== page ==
The Rise of India’s Online Market

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If you care about your ecommerce business, you’re in it for the long haul—not just growth in the next quarter, or the next year—but growth over the next 20 years.  And that means finding new markets for your online products, domestically, but also globally.

As Pitney Bowes notes, continually finding and creating effective sales strategies for new markets is critically important for long-term ecommerce success:

“Ecommerce merchants need to constantly focus on finding new markets if they want to stay relevant. Online retailers are everywhere but the ones with true staying power don’t rely on the same established customer base to keep revenue on the upswing. Allowing competitors to establish a presence among an unmet demographic could spell trouble for an online retailer. After all, very few ecommerce outfits can maintain the regular return traffic that giants like Target generate.”

Where in the World?

Forward-leaning ecommerce merchants understand the importance of expanding into the global online marketplace.  The question is, with burgeoning markets in China, India, Brazil, Russia, Indonesia and South Africa (among other countries), where should your business focus its primary efforts—and what criteria should your business apply to make that critically-important decision?

Current Indian Ecommerce Is Miniscule Compared to China and the U.S.

If you’re looking only at the here and now, China is the obvious choice for global ecommerce expansion.  Last year, online sales in China reached $750 billion, more than online spending in the U.S. and UK combined.  From 2013 to 2014, Chinese ecommerce sales grew by more than 35%, twice the rate of every other country in the top 10 countries for ecommerce sales (over the same period, ecommerce growth in the U.S. was less than 16%).  In 2015, annual growth accelerated to more than 42%, with China accounting for about 40% of the world’s retail ecommerce sales.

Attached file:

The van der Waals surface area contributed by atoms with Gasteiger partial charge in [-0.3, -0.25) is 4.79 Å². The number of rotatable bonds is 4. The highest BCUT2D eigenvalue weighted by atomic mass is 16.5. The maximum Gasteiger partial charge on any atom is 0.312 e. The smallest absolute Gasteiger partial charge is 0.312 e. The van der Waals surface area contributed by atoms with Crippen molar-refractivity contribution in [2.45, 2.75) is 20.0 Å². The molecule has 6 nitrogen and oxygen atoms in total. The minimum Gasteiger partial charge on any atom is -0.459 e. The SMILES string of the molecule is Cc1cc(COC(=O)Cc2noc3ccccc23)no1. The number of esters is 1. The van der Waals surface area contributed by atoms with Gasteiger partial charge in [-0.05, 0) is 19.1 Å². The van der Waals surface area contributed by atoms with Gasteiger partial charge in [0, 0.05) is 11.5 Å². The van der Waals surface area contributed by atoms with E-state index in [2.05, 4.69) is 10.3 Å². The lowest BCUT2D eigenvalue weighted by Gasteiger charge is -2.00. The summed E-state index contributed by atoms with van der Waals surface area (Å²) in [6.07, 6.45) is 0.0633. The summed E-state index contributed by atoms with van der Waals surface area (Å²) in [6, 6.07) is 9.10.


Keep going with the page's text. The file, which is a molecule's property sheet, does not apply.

Total retail ecommerce sales in India last year were miniscule by comparison—less than $24 billion—and although rapid growth (2016 sales were more than 75% higher than those in 2015) will push sales figures to almost $80 billion by 2020, that will still be less than 10% of Chinese online sales.

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The Challenges Facing Indian Ecommerce

In addition, India’s online market faces substantial challenges.  Although internet penetration in India is similar to that in China a decade ago, its growth trajectory will be different.  As Quartz Media notes:

“India’s e-commerce trajectory will be affected not only by internet penetration, but also factors like last-mile delivery, infrastructure, strong competition from brick-and-mortar stores, and low credit and debit card penetration.”

In addition, although the populations in China and India are similar in size, they’re substantially different in terms of income levels.  The middle class in India is much smaller than that in China, and India has a much larger percentage of low-income consumers.